Just a week later Jesus again appeared to the disciples. This time Thomas was present. Christ addressed Himself to Thomas, John 20:27. Thomas did believe as he cried out, ‘My Lord and my God.’

The fact that the apostles, and especially Thomas, were turned from scepticism to belief is one of the strongest proofs of the bodily resurrection of Jesus. Later Christ appeared to seven disciples at the Sea of Galilee and again to the eleven on a mountain. We are told that He presented Himself to 500 at one time and also to James. 1 Corinthians 15:6-7

Finally, He appeared to all the apostles at His ascension into heaven, forty days after the resurrection. As Jesus spoke with them, giving them His final words of exhortation, He ascended into the clouds of heaven and was seen by them no more. He asked them to tell the disciples and Peter. The women fled away very frightened.

The angel told the women to invite the disciples and Peter’ to meet Jesus in Galilee. Since Peter was himself a disciple, it seems unusual that he would be singled out and receive a special invitation.

Perhaps it was because the Lord knew that Peter would no longer feel worthy to be counted as a disciple after having denied Him, and therefore, Jesus gave him a special invitation to the meeting. What tenderness the Lord showed!

The significance of the empty tomb

The importance of the resurrection of Jesus is summed up by Paul in 1 Corinthians 15:14-15 / 1 Corinthians 15:17. Jesus died to atone for our sins. But we could not know that He did so unless we also knew that He arose from the grave, for one who did not have the power to conquer death would not have the power to forgive sins. Only in the light of the empty tomb does the cross have significance.

Furthermore, the resurrection of Jesus demonstrates the possibility of our resurrection. If He could conquer death for Himself, He can overcome it for His disciples. The Christian’s hope of eternal life is inseparably connected with the resurrection of Jesus.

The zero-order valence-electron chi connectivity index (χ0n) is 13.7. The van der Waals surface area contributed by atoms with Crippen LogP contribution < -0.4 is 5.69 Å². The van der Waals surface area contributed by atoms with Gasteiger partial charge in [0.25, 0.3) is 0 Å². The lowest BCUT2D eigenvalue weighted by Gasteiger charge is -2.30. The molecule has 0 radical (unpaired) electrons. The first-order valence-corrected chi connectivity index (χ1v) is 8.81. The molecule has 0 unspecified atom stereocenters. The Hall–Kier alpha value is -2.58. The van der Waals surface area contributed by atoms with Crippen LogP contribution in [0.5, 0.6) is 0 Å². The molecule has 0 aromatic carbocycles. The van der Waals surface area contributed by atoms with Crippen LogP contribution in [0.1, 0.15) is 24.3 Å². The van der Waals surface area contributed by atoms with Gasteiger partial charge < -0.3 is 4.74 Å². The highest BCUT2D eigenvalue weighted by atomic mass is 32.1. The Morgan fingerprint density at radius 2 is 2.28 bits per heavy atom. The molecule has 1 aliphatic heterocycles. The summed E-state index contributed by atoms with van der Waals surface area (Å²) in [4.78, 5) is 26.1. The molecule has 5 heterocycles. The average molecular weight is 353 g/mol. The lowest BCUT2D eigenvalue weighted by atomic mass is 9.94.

The resurrection of Christ also shows that Jesus brought an end to the old covenant and its law when He died on the cross. The Mosaic Age in which Israel had been living for 1500 years ended at Calvary. There Jesus blotted out ‘our legal indebtedness, which stood against us and condemned us; he has taken it away, nailing it to the cross.’ Colossians 2:14.

From that time forth all men, Jews and Gentiles, have lived in the Christian Age and are subject to the laws of Christ as recorded in the New Testament.

‘When Jesus rose early on the first day of the week, he appeared first to Mary Magdalene, out of whom he had driven seven demons. She went and told those who had been with him and who were mourning and weeping. When they heard that Jesus was alive and that she had seen him, they did not believe it. Afterward Jesus appeared in a different form to two of them while they were walking in the country. These returned and reported it to the rest; but they did not believe them either. Later Jesus appeared to the Eleven as they were eating; he rebuked them for their lack of faith and their stubborn refusal to believe those who had seen him after he had risen. He said to them, ‘Go into all the world and preach the gospel to all creation. Whoever believes and is baptized will be saved, but whoever does not believe will be condemned. And these signs will accompany those who believe: In my name they will drive out demons; they will speak in new tongues; they will pick up snakes with their hands; and when they drink deadly poison, it will not hurt them at all; they will place their hands on sick people, and they will get well.’ After the Lord Jesus had spoken to them, he was taken up into heaven and he sat at the right hand of God. Then the disciples went out and preached everywhere, and the Lord worked with them and confirmed his word by the signs that accompanied it.’ Mark 16:9-20